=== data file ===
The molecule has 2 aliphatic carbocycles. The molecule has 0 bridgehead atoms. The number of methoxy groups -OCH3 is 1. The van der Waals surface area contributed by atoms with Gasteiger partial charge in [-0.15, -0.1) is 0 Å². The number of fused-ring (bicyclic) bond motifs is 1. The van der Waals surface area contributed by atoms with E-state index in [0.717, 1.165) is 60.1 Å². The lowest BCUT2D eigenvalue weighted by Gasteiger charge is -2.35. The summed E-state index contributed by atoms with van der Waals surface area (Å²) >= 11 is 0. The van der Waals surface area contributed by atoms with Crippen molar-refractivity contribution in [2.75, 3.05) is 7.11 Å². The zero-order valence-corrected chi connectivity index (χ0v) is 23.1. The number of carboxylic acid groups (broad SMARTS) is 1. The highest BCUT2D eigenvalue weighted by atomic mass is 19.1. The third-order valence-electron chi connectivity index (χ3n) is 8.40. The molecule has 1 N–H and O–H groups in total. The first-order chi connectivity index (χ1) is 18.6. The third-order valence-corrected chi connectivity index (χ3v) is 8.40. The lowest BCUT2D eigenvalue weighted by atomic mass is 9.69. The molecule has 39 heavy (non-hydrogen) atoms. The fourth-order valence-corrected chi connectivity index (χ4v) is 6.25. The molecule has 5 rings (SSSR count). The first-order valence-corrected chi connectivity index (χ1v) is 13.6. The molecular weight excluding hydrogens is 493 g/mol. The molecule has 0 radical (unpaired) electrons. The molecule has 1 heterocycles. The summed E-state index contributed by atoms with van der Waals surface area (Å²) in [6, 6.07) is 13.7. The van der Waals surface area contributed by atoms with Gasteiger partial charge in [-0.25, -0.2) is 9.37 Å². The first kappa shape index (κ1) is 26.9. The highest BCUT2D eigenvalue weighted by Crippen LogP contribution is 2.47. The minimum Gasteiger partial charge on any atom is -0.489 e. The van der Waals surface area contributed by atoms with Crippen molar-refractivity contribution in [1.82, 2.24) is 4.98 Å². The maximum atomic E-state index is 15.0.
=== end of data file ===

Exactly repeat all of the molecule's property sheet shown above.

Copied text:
The molecule has 2 aliphatic carbocycles. The molecule has 0 bridgehead atoms. The number of methoxy groups -OCH3 is 1. The van der Waals surface area contributed by atoms with Gasteiger partial charge in [-0.15, -0.1) is 0 Å². The number of fused-ring (bicyclic) bond motifs is 1. The van der Waals surface area contributed by atoms with E-state index in [0.717, 1.165) is 60.1 Å². The lowest BCUT2D eigenvalue weighted by Gasteiger charge is -2.35. The summed E-state index contributed by atoms with van der Waals surface area (Å²) >= 11 is 0. The van der Waals surface area contributed by atoms with Crippen molar-refractivity contribution in [2.75, 3.05) is 7.11 Å². The zero-order valence-corrected chi connectivity index (χ0v) is 23.1. The number of carboxylic acid groups (broad SMARTS) is 1. The highest BCUT2D eigenvalue weighted by atomic mass is 19.1. The third-order valence-electron chi connectivity index (χ3n) is 8.40. The molecule has 1 N–H and O–H groups in total. The first-order chi connectivity index (χ1) is 18.6. The third-order valence-corrected chi connectivity index (χ3v) is 8.40. The lowest BCUT2D eigenvalue weighted by atomic mass is 9.69. The molecule has 39 heavy (non-hydrogen) atoms. The fourth-order valence-corrected chi connectivity index (χ4v) is 6.25. The molecule has 5 rings (SSSR count). The first-order valence-corrected chi connectivity index (χ1v) is 13.6. The molecular weight excluding hydrogens is 493 g/mol. The molecule has 0 radical (unpaired) electrons. The molecule has 1 heterocycles. The summed E-state index contributed by atoms with van der Waals surface area (Å²) in [6, 6.07) is 13.7. The van der Waals surface area contributed by atoms with Gasteiger partial charge in [-0.25, -0.2) is 9.37 Å². The first kappa shape index (κ1) is 26.9. The highest BCUT2D eigenvalue weighted by Crippen LogP contribution is 2.47. The minimum Gasteiger partial charge on any atom is -0.489 e. The van der Waals surface area contributed by atoms with Crippen molar-refractivity contribution in [1.82, 2.24) is 4.98 Å². The maximum atomic E-state index is 15.0.